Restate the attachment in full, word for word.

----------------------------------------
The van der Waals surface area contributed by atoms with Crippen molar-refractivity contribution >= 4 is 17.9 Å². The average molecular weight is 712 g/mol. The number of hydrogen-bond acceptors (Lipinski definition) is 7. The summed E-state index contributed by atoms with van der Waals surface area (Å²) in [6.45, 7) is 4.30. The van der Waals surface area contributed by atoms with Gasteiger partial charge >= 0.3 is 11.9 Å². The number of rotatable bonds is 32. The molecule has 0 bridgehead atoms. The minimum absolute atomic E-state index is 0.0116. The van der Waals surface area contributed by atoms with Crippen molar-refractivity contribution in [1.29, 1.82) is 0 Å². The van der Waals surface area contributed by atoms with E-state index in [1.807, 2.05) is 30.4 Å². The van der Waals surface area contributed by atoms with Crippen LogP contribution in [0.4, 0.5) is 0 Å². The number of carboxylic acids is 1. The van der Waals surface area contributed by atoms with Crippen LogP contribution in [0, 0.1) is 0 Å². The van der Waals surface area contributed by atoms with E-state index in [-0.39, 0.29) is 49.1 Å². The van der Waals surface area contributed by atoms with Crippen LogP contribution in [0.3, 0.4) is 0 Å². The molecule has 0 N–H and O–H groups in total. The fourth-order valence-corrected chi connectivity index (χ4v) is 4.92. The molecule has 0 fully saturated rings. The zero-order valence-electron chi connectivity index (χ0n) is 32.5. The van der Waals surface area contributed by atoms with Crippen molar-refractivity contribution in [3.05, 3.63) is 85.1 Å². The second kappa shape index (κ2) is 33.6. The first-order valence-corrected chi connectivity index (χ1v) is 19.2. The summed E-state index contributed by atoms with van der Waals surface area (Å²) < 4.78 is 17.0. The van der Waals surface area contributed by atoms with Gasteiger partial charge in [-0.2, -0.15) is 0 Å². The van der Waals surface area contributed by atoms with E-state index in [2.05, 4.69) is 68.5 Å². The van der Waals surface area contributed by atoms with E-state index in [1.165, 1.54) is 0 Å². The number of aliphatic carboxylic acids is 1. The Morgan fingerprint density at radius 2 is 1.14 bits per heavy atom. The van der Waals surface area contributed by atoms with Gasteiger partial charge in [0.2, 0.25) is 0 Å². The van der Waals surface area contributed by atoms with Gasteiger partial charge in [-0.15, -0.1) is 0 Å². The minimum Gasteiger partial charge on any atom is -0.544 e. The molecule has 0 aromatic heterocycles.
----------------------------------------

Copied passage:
The van der Waals surface area contributed by atoms with Crippen molar-refractivity contribution >= 4 is 17.9 Å². The average molecular weight is 712 g/mol. The number of hydrogen-bond acceptors (Lipinski definition) is 7. The summed E-state index contributed by atoms with van der Waals surface area (Å²) in [6.45, 7) is 4.30. The van der Waals surface area contributed by atoms with Gasteiger partial charge >= 0.3 is 11.9 Å². The number of rotatable bonds is 32. The molecule has 0 bridgehead atoms. The minimum absolute atomic E-state index is 0.0116. The van der Waals surface area contributed by atoms with Crippen molar-refractivity contribution in [1.29, 1.82) is 0 Å². The van der Waals surface area contributed by atoms with E-state index in [1.807, 2.05) is 30.4 Å². The van der Waals surface area contributed by atoms with Crippen LogP contribution in [0.4, 0.5) is 0 Å². The number of carboxylic acids is 1. The van der Waals surface area contributed by atoms with Crippen LogP contribution in [0, 0.1) is 0 Å². The van der Waals surface area contributed by atoms with E-state index in [-0.39, 0.29) is 49.1 Å². The van der Waals surface area contributed by atoms with Crippen LogP contribution in [0.3, 0.4) is 0 Å². The molecule has 0 N–H and O–H groups in total. The fourth-order valence-corrected chi connectivity index (χ4v) is 4.92. The molecule has 0 fully saturated rings. The zero-order valence-electron chi connectivity index (χ0n) is 32.5. The van der Waals surface area contributed by atoms with Crippen molar-refractivity contribution in [3.05, 3.63) is 85.1 Å². The second kappa shape index (κ2) is 33.6. The first-order valence-corrected chi connectivity index (χ1v) is 19.2. The summed E-state index contributed by atoms with van der Waals surface area (Å²) < 4.78 is 17.0. The van der Waals surface area contributed by atoms with Gasteiger partial charge in [-0.2, -0.15) is 0 Å². The van der Waals surface area contributed by atoms with E-state index in [2.05, 4.69) is 68.5 Å². The van der Waals surface area contributed by atoms with E-state index in [1.165, 1.54) is 0 Å². The number of aliphatic carboxylic acids is 1. The Morgan fingerprint density at radius 2 is 1.14 bits per heavy atom. The van der Waals surface area contributed by atoms with Gasteiger partial charge in [0.2, 0.25) is 0 Å². The van der Waals surface area contributed by atoms with Gasteiger partial charge in [-0.15, -0.1) is 0 Å². The minimum Gasteiger partial charge on any atom is -0.544 e. The molecule has 0 aromatic heterocycles.